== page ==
According to research, individuals at risk of osteoarthritis can delay the onset of osteoarthritis or even prevent it with basic changes to their physical activity.
The study results reveal that taking part in a high-impact activity like running, more than 1 hour each day at least 3 times per week seems to be related to more degenerated cartilage and a potentially higher risk of. Then again, participating in light exercise and staying away from activities that involve repeated knee-bending could protect against the onset of osteoarthritis.
Individuals who participated in the study included 66 men and 99 women aged 45 – 55. The individuals were separated into 3 strength training and exercise levels. Strength training groups were divided into none, minimal and frequent levels. Exercise groups were divided into sedentary, light exercisers and moderate to strenuous exercise levels. Activities involving knee bending were also assessed.
MRI exams showed that the healthiest knee cartilage was found in light exercisers, and healthier cartilage was found in individuals with minimal strength training compared to individuals with either frequent or no strength training.
In women who performed any amount of strength training, moderate to strenuous exercise was linked to higher water content as well as increased degeneration of collagen architecture in the knee, which indicates that moderate to strenuous exercise could accelerate degeneration of cartilage, placing these women at increased risk of osteoarthritis.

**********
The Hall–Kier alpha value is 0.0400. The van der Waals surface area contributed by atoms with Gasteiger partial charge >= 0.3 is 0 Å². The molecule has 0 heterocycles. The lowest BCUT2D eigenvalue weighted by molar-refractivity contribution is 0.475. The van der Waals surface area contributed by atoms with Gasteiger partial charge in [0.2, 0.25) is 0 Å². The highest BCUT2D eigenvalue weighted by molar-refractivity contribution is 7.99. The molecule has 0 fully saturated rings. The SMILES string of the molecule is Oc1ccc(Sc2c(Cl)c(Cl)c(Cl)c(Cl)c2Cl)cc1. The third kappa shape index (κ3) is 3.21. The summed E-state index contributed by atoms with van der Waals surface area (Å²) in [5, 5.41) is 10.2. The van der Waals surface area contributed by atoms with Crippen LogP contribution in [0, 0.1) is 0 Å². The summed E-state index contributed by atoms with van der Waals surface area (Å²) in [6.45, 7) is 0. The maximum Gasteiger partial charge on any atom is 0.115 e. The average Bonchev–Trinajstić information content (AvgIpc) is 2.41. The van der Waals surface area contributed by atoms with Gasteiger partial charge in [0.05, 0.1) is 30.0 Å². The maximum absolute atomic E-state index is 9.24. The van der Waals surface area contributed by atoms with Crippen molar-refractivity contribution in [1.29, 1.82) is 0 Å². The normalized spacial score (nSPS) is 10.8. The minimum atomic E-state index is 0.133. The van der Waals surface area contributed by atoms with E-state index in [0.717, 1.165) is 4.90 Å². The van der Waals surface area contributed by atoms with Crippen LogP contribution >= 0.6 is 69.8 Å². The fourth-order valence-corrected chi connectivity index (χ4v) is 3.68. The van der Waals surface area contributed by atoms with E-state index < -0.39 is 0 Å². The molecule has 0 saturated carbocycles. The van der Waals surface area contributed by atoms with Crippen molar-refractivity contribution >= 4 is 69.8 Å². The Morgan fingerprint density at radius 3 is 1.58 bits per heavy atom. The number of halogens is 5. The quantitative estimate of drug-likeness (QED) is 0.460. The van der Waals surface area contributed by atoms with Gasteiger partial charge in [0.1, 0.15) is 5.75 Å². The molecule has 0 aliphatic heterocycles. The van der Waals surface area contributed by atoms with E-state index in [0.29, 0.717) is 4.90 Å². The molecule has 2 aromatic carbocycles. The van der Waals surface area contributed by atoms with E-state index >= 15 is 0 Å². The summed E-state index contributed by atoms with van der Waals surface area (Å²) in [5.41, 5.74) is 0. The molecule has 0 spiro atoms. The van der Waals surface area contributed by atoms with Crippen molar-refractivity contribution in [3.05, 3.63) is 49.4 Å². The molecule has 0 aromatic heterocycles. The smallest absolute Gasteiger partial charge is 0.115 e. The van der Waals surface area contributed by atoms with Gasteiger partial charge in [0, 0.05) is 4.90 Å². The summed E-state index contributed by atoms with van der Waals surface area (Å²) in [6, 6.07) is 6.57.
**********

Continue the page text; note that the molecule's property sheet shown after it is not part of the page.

The results also revealed that frequent activities involving knee bending, like lifting objects weighing in excess of 25 pounds, climbing up at least 10 flights of stairs each day, or kneeling, deep knee bending or squatting for at least 30 minutes each day, were linked to higher water content and abnormalities of the cartilage.
Known risk factors for degeneration of cartilage include frequent knee bending, knee injuries, excess weight and strenuous or severe physical activity.
Individuals can reduce osteoarthritis risk by keeping a healthy weight and avoiding strenuous exercise and risky activities. Lower-impact sports, like swimming, walking or using an elliptical trainer are more likely beneficial compared to high-impact sports, like tennis or running.
The results show that light exercise, in particular frequent walking, is a safer choice to maintain healthy cartilage.